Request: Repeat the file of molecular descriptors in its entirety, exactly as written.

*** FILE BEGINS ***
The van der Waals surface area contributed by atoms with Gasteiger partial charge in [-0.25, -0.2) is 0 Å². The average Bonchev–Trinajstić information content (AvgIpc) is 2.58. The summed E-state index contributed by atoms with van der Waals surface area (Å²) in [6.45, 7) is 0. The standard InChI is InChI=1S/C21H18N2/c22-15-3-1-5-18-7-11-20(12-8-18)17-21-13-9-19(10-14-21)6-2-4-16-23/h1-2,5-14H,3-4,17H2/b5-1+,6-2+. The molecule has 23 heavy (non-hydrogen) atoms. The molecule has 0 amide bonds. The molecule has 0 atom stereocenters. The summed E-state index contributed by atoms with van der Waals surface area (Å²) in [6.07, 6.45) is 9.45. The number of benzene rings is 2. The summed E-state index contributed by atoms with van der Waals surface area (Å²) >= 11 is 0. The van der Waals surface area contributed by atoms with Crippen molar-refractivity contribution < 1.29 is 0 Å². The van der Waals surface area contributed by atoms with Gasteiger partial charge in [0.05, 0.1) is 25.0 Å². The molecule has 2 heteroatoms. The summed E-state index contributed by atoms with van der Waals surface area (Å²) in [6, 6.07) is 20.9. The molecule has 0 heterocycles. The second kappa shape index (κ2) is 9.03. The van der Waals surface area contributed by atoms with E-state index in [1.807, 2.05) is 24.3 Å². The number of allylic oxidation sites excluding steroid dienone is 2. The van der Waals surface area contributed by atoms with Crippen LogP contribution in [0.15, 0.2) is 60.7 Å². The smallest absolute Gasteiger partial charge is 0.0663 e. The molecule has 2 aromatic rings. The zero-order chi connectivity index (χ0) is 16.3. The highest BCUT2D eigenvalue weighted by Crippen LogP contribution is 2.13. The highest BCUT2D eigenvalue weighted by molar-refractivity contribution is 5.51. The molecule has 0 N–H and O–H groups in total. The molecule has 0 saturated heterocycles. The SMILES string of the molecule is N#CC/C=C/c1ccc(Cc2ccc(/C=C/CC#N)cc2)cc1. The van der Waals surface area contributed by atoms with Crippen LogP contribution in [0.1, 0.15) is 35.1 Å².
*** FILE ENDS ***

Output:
The van der Waals surface area contributed by atoms with Gasteiger partial charge in [-0.25, -0.2) is 0 Å². The average Bonchev–Trinajstić information content (AvgIpc) is 2.58. The summed E-state index contributed by atoms with van der Waals surface area (Å²) in [6.45, 7) is 0. The standard InChI is InChI=1S/C21H18N2/c22-15-3-1-5-18-7-11-20(12-8-18)17-21-13-9-19(10-14-21)6-2-4-16-23/h1-2,5-14H,3-4,17H2/b5-1+,6-2+. The molecule has 23 heavy (non-hydrogen) atoms. The molecule has 0 amide bonds. The molecule has 0 atom stereocenters. The summed E-state index contributed by atoms with van der Waals surface area (Å²) in [6.07, 6.45) is 9.45. The number of benzene rings is 2. The summed E-state index contributed by atoms with van der Waals surface area (Å²) >= 11 is 0. The van der Waals surface area contributed by atoms with Crippen molar-refractivity contribution < 1.29 is 0 Å². The van der Waals surface area contributed by atoms with Gasteiger partial charge in [0.05, 0.1) is 25.0 Å². The molecule has 2 heteroatoms. The summed E-state index contributed by atoms with van der Waals surface area (Å²) in [6, 6.07) is 20.9. The molecule has 0 heterocycles. The second kappa shape index (κ2) is 9.03. The van der Waals surface area contributed by atoms with E-state index in [1.807, 2.05) is 24.3 Å². The number of allylic oxidation sites excluding steroid dienone is 2. The van der Waals surface area contributed by atoms with Crippen LogP contribution in [0.15, 0.2) is 60.7 Å². The smallest absolute Gasteiger partial charge is 0.0663 e. The molecule has 2 aromatic rings. The zero-order chi connectivity index (χ0) is 16.3. The highest BCUT2D eigenvalue weighted by Crippen LogP contribution is 2.13. The highest BCUT2D eigenvalue weighted by molar-refractivity contribution is 5.51. The molecule has 0 N–H and O–H groups in total. The molecule has 0 saturated heterocycles. The SMILES string of the molecule is N#CC/C=C/c1ccc(Cc2ccc(/C=C/CC#N)cc2)cc1. The van der Waals surface area contributed by atoms with Crippen LogP contribution in [0.1, 0.15) is 35.1 Å².